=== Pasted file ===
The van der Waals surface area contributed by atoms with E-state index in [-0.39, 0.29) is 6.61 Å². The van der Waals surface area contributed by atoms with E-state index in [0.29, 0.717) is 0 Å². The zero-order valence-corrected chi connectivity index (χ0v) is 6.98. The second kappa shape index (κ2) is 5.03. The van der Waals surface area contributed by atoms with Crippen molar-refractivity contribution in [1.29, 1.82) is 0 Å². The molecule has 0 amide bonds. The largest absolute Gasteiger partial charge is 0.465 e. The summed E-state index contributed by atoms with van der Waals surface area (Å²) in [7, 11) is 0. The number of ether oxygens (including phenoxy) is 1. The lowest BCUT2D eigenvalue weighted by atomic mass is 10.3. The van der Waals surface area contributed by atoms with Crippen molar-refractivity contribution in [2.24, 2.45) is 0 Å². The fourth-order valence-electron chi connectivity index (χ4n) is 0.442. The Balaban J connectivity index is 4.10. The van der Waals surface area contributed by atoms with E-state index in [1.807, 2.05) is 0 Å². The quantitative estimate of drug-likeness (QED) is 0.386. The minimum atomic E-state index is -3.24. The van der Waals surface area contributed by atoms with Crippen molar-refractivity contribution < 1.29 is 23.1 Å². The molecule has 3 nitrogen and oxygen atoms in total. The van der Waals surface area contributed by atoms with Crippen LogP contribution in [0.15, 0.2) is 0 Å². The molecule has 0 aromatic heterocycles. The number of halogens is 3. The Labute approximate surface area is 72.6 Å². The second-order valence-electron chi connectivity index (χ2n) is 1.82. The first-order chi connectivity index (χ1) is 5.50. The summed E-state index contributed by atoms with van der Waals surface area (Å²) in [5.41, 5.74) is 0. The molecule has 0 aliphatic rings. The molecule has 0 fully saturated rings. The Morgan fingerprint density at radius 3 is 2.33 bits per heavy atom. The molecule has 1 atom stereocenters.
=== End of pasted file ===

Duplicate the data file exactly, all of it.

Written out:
The van der Waals surface area contributed by atoms with E-state index in [-0.39, 0.29) is 6.61 Å². The van der Waals surface area contributed by atoms with E-state index in [0.29, 0.717) is 0 Å². The zero-order valence-corrected chi connectivity index (χ0v) is 6.98. The second kappa shape index (κ2) is 5.03. The van der Waals surface area contributed by atoms with Crippen molar-refractivity contribution in [1.29, 1.82) is 0 Å². The molecule has 0 amide bonds. The largest absolute Gasteiger partial charge is 0.465 e. The summed E-state index contributed by atoms with van der Waals surface area (Å²) in [7, 11) is 0. The number of ether oxygens (including phenoxy) is 1. The lowest BCUT2D eigenvalue weighted by atomic mass is 10.3. The van der Waals surface area contributed by atoms with Crippen molar-refractivity contribution in [2.24, 2.45) is 0 Å². The fourth-order valence-electron chi connectivity index (χ4n) is 0.442. The Balaban J connectivity index is 4.10. The van der Waals surface area contributed by atoms with E-state index in [1.807, 2.05) is 0 Å². The quantitative estimate of drug-likeness (QED) is 0.386. The minimum atomic E-state index is -3.24. The van der Waals surface area contributed by atoms with Crippen molar-refractivity contribution < 1.29 is 23.1 Å². The molecule has 3 nitrogen and oxygen atoms in total. The van der Waals surface area contributed by atoms with Crippen LogP contribution in [0.15, 0.2) is 0 Å². The molecule has 0 aromatic heterocycles. The number of halogens is 3. The Labute approximate surface area is 72.6 Å². The second-order valence-electron chi connectivity index (χ2n) is 1.82. The first-order chi connectivity index (χ1) is 5.50. The summed E-state index contributed by atoms with van der Waals surface area (Å²) in [5.41, 5.74) is 0. The molecule has 0 aliphatic rings. The molecule has 0 fully saturated rings. The Morgan fingerprint density at radius 3 is 2.33 bits per heavy atom. The molecule has 1 atom stereocenters.